This allows the administrators to create roles that give limited permission to the viewers. For example, a site might create an Author role that permits him or her to update the content but will not have the authority to publish or remove any content.

When compared to the other popular content management systems, Drupal proves to be protected from the most common malware. Drupal offers a flexibility feature with the presence of multiple attractive themes and customization options for you to choose from.

Managing updates with the Drupal Update Manager
For any content management system, software updates or patches are vital. Every new update is aimed at resolving the issues faced by the older version. New updates also provide enhanced security and ability to fix bugs.

Drupal ships with the ‘Update Manager’ which is a unique module that tracks the latest updates for you.  It automatically notifies about new themes and modules to your Drupal-based website. Considering the nature of the module, this is a must-have feature for your site.

Modules to further secure your Drupal site

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Login Form Module
This module provides security in your Drupal login forms. Login forms are a common practice for a lot of public-facing websites.  Drupal implements common patterns such as:

  • limiting the number of failed login attempts
  • restricting access by IP address
  • hiding the reason of login failure, thereby making it difficult for the attacker to find out if the account exists or not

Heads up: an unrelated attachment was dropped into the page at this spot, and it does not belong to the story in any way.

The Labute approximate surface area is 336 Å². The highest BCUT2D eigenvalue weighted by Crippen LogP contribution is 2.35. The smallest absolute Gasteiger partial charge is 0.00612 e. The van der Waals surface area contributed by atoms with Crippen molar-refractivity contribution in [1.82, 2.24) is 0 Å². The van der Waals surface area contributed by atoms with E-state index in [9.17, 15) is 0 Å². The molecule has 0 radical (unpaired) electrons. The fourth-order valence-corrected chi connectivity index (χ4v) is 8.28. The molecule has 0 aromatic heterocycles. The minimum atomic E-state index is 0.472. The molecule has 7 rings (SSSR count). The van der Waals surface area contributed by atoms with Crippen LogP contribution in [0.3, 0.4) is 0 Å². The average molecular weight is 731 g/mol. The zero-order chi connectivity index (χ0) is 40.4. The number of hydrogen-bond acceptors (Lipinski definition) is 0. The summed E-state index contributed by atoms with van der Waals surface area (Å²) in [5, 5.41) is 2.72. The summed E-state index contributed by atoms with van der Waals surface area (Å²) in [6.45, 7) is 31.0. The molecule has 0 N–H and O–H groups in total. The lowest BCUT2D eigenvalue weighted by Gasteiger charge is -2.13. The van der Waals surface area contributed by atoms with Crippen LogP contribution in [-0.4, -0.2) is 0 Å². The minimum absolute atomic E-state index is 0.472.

• provide notifications of any efforts that can threaten the security of the website

Password Policies
This module is used to provide constraints during password creation that ensure the strength of the password. Use of capital letters, special characters, numbers and a specific length is necessary. It does not allow the creation of two similar passwords and automatically sends the notification for password renewal after a certain period.

Captcha
Another challenge is to protect the website from spambots. Drupal makes it easy to detect if visitors to your site are human or not.  By implementing CAPTCHA, your Drupal site blocks any automated scripts and prevents flooding of your back-end database or mail server.

Flood Control
Hackers have been recently using Brute forcing to crack even the most robust passwords. It works like the other module and protects Flood Control by limited login attempts.

Hijack Prevention
This module is used to provide little extra protection to pages that are already secure and prevents the hijacking of SSL pages in your site. This module should be used for even the most secured pages on your website.

Timeout
This module is particularly crucial for the security of your website as it lets you set the expiry time of an idle session. It can be adjusted based on the roles of the users, and in some cases, the users are allowed to set their own time to ensure the security of their accounts.

Concurrent Sessions
This module makes sure that a single user cannot use multiple sessions. It only provides one session for one browser. A new session, on the same browser, can only be used upon logging out from the previous session. This provides an extra security layer to the website and protection of the accounts.